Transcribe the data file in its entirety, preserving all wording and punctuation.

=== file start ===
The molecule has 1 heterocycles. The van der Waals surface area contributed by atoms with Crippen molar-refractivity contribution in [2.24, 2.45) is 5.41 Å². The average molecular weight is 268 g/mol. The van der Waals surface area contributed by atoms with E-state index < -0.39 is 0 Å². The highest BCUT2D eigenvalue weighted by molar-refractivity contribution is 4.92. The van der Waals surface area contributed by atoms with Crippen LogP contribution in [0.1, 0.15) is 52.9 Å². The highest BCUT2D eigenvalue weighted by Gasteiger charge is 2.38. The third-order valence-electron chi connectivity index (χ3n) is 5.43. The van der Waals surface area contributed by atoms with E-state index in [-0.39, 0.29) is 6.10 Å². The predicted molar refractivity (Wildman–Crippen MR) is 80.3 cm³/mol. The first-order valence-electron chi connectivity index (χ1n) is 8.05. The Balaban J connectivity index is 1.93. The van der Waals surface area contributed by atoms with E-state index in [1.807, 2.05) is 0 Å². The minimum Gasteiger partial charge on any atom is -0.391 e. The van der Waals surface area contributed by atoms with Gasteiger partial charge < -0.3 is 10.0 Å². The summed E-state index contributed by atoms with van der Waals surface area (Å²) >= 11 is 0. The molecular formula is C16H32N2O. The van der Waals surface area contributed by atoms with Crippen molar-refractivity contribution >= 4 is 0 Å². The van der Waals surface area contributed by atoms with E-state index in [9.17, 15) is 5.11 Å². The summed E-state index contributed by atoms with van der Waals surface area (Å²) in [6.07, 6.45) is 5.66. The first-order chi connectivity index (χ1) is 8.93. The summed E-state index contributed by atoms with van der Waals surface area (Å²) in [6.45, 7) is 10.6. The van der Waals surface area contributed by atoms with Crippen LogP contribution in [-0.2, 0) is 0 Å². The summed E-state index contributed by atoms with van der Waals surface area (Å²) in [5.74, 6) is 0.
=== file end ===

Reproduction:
The molecule has 1 heterocycles. The van der Waals surface area contributed by atoms with Crippen molar-refractivity contribution in [2.24, 2.45) is 5.41 Å². The average molecular weight is 268 g/mol. The van der Waals surface area contributed by atoms with E-state index < -0.39 is 0 Å². The highest BCUT2D eigenvalue weighted by molar-refractivity contribution is 4.92. The van der Waals surface area contributed by atoms with Crippen LogP contribution in [0.1, 0.15) is 52.9 Å². The highest BCUT2D eigenvalue weighted by Gasteiger charge is 2.38. The third-order valence-electron chi connectivity index (χ3n) is 5.43. The van der Waals surface area contributed by atoms with E-state index in [-0.39, 0.29) is 6.10 Å². The predicted molar refractivity (Wildman–Crippen MR) is 80.3 cm³/mol. The first-order valence-electron chi connectivity index (χ1n) is 8.05. The Balaban J connectivity index is 1.93. The van der Waals surface area contributed by atoms with E-state index in [1.807, 2.05) is 0 Å². The minimum Gasteiger partial charge on any atom is -0.391 e. The van der Waals surface area contributed by atoms with Gasteiger partial charge < -0.3 is 10.0 Å². The summed E-state index contributed by atoms with van der Waals surface area (Å²) >= 11 is 0. The molecular formula is C16H32N2O. The van der Waals surface area contributed by atoms with Crippen molar-refractivity contribution >= 4 is 0 Å². The van der Waals surface area contributed by atoms with E-state index in [9.17, 15) is 5.11 Å². The summed E-state index contributed by atoms with van der Waals surface area (Å²) in [6.07, 6.45) is 5.66. The first-order chi connectivity index (χ1) is 8.93. The summed E-state index contributed by atoms with van der Waals surface area (Å²) in [6.45, 7) is 10.6. The van der Waals surface area contributed by atoms with Crippen LogP contribution in [-0.2, 0) is 0 Å². The summed E-state index contributed by atoms with van der Waals surface area (Å²) in [5.74, 6) is 0.